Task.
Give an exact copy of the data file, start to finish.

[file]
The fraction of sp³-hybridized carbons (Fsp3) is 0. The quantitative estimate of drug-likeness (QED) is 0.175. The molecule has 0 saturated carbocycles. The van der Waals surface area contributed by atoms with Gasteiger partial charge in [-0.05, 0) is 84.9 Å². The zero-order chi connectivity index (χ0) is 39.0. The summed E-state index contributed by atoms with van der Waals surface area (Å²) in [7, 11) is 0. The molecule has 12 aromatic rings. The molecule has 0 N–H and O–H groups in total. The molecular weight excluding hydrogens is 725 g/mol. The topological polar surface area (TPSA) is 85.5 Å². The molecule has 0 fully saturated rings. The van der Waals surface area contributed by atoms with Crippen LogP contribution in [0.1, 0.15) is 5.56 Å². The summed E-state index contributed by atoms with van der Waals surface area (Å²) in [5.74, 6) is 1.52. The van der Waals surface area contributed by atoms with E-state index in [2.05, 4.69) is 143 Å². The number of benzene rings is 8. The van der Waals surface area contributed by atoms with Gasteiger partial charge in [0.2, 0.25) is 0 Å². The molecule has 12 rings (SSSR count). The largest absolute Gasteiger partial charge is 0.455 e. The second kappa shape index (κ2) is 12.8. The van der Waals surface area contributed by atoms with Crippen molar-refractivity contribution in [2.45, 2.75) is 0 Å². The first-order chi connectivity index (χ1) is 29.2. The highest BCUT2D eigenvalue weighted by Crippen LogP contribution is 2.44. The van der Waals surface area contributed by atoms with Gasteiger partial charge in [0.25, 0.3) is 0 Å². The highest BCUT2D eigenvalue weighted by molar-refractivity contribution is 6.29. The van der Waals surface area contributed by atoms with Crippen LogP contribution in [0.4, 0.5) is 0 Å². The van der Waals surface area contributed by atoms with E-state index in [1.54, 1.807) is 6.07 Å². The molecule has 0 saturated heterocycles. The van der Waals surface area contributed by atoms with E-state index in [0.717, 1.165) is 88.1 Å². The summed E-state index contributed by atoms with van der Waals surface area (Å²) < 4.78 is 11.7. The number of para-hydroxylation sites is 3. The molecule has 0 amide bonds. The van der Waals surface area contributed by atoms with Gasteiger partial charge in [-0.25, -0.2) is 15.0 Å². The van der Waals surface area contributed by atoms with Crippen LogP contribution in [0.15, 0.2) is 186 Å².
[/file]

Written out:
The fraction of sp³-hybridized carbons (Fsp3) is 0. The quantitative estimate of drug-likeness (QED) is 0.175. The molecule has 0 saturated carbocycles. The van der Waals surface area contributed by atoms with Gasteiger partial charge in [-0.05, 0) is 84.9 Å². The zero-order chi connectivity index (χ0) is 39.0. The summed E-state index contributed by atoms with van der Waals surface area (Å²) in [7, 11) is 0. The molecule has 12 aromatic rings. The molecule has 0 N–H and O–H groups in total. The molecular weight excluding hydrogens is 725 g/mol. The topological polar surface area (TPSA) is 85.5 Å². The molecule has 0 fully saturated rings. The van der Waals surface area contributed by atoms with Crippen LogP contribution in [0.1, 0.15) is 5.56 Å². The summed E-state index contributed by atoms with van der Waals surface area (Å²) in [5.74, 6) is 1.52. The van der Waals surface area contributed by atoms with E-state index in [2.05, 4.69) is 143 Å². The number of benzene rings is 8. The van der Waals surface area contributed by atoms with Gasteiger partial charge in [0.2, 0.25) is 0 Å². The molecule has 12 rings (SSSR count). The largest absolute Gasteiger partial charge is 0.455 e. The second kappa shape index (κ2) is 12.8. The van der Waals surface area contributed by atoms with Crippen molar-refractivity contribution in [2.45, 2.75) is 0 Å². The first-order chi connectivity index (χ1) is 29.2. The highest BCUT2D eigenvalue weighted by Crippen LogP contribution is 2.44. The van der Waals surface area contributed by atoms with Gasteiger partial charge in [0.25, 0.3) is 0 Å². The highest BCUT2D eigenvalue weighted by molar-refractivity contribution is 6.29. The van der Waals surface area contributed by atoms with Crippen LogP contribution in [0.4, 0.5) is 0 Å². The van der Waals surface area contributed by atoms with E-state index in [1.54, 1.807) is 6.07 Å². The molecule has 0 saturated heterocycles. The van der Waals surface area contributed by atoms with E-state index in [0.717, 1.165) is 88.1 Å². The summed E-state index contributed by atoms with van der Waals surface area (Å²) < 4.78 is 11.7. The number of para-hydroxylation sites is 3. The molecule has 0 amide bonds. The van der Waals surface area contributed by atoms with Gasteiger partial charge in [-0.25, -0.2) is 15.0 Å². The van der Waals surface area contributed by atoms with Crippen LogP contribution in [0.15, 0.2) is 186 Å².